The True Story Behind ‘The Trial of the Chicago 7’

The True Story Behind ‘The Trial of the Chicago 7’
The Trial Of The Chicago 7

The Trial of the Chicago 7: (L-R) Yahya Abdul-Mateen II as Bobby Seale, Ben Shenkman as Leonard Weinglass, Mark Rylance as William Kuntsler, Eddie Redmayne as Tom Hayden, Alex Sharp as Rennie Davis. Nico Tavernise/Netflix


The official trailer for The Trial of the Chicago 7 has just been released, and it unveils a dramatic and intense movie that breaks down the events that occurred in the 1960s. Some people might have heard a little about the Chicago Seven during their years in school, while some have never heard of this infamous trial. As we wait for the film to hit Netflix on October 16, here is a short history lesson in the wake of the trailer’s.


In 1968, a group of young leftists organized a protest and rock concert that would take place right outside the Democratic National Convention in Chicago. At that time, tensions were rising in the country due to both the antiwar and civil rights movements and many people wanted to make sure their voices were heard. During the event, the protesters started to clash with police and ultimately resulted in a full-scale riot with tear gas and police beatings. The press who were there to cover the convention witnessed the incident and denounced the overreaction by police as well as Mayor Richard Daley’s handling of the situation.


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David Dellinger, Rennie Davis, Tom Hayden, Jerry Rubin, Abbie Hoffman, John Froines, Lee Weiner and Bobby Seale were accused of conspiring to incite a riot at the convention and were brought to trial. Originally, this group of activists were called the Chicago Eight until Bobby Seale, a member of the Black Panther, denounced Judge Julius Hoffman as a racist and demanded a separate trial. The rest of the Chicago Seven were also indicted for violating the Rap Brown Law that made it illegal to cross state lines in order to riot.


Portrait of the real Chicago Seven

Portrait of the Chicago Seven and their lawyers as they raise they’re fists in unison outside the courthouse where they were on trial for conspiracy and inciting a riot during the 1968 Democratic National Convention, Chicago, Illinois, October 8, 1969. They are, from left, lawyer Leonard Weinglass, Rennie Davis, Abbie Hoffman, Lee Weiner, David Dellinger, John Froines, Jerry Rubin, Tom Hayden and lawyer William Kunstler. Froines and Weiner were ultimately acquitted on all charges while the others were convicted of inciting to riot (though the convictions were overturned on appeal). David Fenton/Getty Images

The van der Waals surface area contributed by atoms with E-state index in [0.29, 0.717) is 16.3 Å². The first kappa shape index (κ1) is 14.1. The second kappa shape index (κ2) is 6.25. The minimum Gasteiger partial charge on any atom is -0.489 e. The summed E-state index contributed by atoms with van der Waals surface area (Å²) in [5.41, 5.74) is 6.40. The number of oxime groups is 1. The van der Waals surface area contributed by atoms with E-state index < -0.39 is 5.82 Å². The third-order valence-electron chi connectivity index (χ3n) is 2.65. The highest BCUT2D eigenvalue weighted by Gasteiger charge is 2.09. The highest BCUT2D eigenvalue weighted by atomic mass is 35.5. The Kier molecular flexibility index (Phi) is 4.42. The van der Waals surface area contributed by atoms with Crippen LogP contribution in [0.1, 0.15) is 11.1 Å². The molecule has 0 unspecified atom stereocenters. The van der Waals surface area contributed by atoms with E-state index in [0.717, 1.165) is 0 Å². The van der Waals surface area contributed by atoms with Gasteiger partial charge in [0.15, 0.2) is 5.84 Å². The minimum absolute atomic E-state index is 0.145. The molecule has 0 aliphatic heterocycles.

During the trial, it became obvious that Judge Hoffman was far from impartial toward the Chicago Seven. The judge rejected many of the pre-trial motions from the defendants and almost always favored the prosecution during the trial. Before Bobby Seale’s trial was separated, Judge Hoffman had Seale bound and gagged at the defendant’s table for allegedly calling him a “fascist dog,” and “a pig” which resulted in the judge sentencing him to four years in prison for contempt of court.


The other seven defendants did not make this trial easy on the judge or the prosecution. With encouragement from their attorney, William Kunstler, the defendants did everything they could to disrupt the trial by eating jelly beans, making faces, blowing kisses, wearing outré clothing and cracking jokes.


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When the trial concluded, the jury acquitted the Chicago Seven of the conspiracy charges. Even though they got off for conspiracy, other charges were brought against a few of the defendants. Hoffman, Rubin, Dellinger and Hayden were found guilty of crossing state lines with intent to start a riot. They were sentenced to five years in prison and a $5,000 fine. Judge Hoffman also sentenced the seven defendants and their attorney to prison for contempt of court. The contempt conviction was appealed in 1972, and all the criminal convictions, apart from Seale’s, were also overturned later that year. Separately, Seale’s earlier convictions, both from this trial and from his Black Panther-related charges, were also suspended while he served his four-year sentence, and he was also released from prison in 1972.


After the successful appeals, the Chicago Seven went on with their lives and went their separate ways. Hayden became active in politics, Rubin because a businessmen and worked on Wall Street in the ’80s, Dellinger, Hoffman and Weiner continued their work as activists, Davis became a public speaker on motivation, and Froines became a professor at the University of California, Los Angeles. In recent years, Seale has attempted to raise the funds to produce his own take on the story based on his autobiography, Seize the Time: The Eighth Defendant.